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23 June 2021updated 20 Aug 2021 9:14am

A windfall for the old: The injustice of triple lock pensions

The Conservatives’ refusal to consider tweaking the triple lock to reflect economic reality is an act of generational apartheid: socialism for the old, austerity for the young. 

By Rachel Cunliffe

Every so often, a brave politician tentatively suggests we might want to reconsider the “triple lock” on the UK state pension. The instant uproar from outraged pensioners, amplified by newspaper comment sections, is always enough to ensure such proposals are quickly dropped and never spoken of again.

So it is with Rishi Sunak. Data released earlier this month showed that average UK earnings rose by 5.6 per cent in April, meaning the £85bn triple lock – which increases pensions in line with average wage growth, inflation or 2.5 per cent (whichever is highest) – could cost £4bn more next year

The Chancellor is reportedly considering suspending the triple lock to avoid this fate, sparking fury not just among the press but from his own colleagues. Although the policy was only introduced in 2010 by the Conservative-Liberal Democrat coalition government, it is discussed with a reverence that implies it is a cherished commitment that has endured for centuries. Ministers have predictably reassured the public that, while many ideas are under discussion, the triple lock is safe.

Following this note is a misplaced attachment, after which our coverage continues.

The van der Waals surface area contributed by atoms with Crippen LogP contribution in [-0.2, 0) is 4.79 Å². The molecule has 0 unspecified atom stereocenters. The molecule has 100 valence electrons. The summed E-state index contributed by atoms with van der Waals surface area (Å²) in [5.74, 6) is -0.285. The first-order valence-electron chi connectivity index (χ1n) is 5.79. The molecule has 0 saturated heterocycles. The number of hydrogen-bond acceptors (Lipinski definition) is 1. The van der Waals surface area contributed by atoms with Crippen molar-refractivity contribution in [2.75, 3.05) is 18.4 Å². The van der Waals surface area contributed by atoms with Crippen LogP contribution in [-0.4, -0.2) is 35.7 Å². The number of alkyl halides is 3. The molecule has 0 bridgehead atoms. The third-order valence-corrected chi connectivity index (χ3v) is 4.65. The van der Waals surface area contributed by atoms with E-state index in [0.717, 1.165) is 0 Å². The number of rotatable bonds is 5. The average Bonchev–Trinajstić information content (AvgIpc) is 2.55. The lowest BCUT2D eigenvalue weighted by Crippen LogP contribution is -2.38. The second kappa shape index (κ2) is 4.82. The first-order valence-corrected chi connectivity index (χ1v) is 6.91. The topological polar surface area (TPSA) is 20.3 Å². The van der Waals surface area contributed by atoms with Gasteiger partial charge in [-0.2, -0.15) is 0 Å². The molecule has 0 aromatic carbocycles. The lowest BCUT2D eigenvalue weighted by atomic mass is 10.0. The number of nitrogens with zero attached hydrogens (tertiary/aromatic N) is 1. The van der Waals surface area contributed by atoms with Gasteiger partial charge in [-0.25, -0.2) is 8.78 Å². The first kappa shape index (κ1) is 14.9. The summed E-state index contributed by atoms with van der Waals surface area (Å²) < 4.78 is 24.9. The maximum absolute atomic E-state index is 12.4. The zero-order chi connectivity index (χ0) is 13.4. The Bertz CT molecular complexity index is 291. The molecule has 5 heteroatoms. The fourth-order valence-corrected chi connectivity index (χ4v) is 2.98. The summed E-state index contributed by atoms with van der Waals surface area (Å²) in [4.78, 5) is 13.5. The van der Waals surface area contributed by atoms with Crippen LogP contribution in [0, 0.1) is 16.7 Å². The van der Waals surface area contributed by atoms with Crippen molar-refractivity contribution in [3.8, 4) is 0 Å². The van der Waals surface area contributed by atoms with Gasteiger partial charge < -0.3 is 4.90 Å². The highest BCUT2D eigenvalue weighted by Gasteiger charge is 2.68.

The intellectual dishonesty in the framing of this debate is stunning. Newspapers refer to the proposed suspension of the triple lock as “costing pensioners £10 a week”, as if the Treasury is trying to take money directly out of older people’s pockets. In fact, the reverse is true: pensioners currently stand to gain an extra £10 a week as a direct result of working people’s misery.

At the start of the pandemic, wages fell sharply as jobs were lost and more than nine million people were furloughed. Earnings have since started to bounce back but this does not represent genuine progress, rather a recovery from a severe shock, combined with the impact of people coming off furlough.

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During this time, the triple lock has protected pensioners from the pay cuts and insecurity suffered by working-age adults, giving them a 2.5 per cent increase. Now wages are recovering, the same pensioners who were insulated from the downturn stand to benefit from the correction and enjoy their own 5.6 per cent pay rise.

Crucially, this is not money needed to ensure pensions hold their value relative to inflation, which was very low at the start of the pandemic and has only recently climbed above 2 per cent. Pensions are not set to increase because the economy is booming, but because worker wages were so badly hit at the start of the pandemic.

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A simple way to address this would be to calculate pensions based on average wage growth or inflation over the last two years, to ensure they reflect longer-term economic trends. But even this modest proposal triggers howls of outrage and warnings of pensioner impoverishment. This, evidently, is nonsense. Protecting pensioners from economic volatility is a worthy goal, but when the mechanism means they are profiting from worker pay cuts, something has gone badly wrong.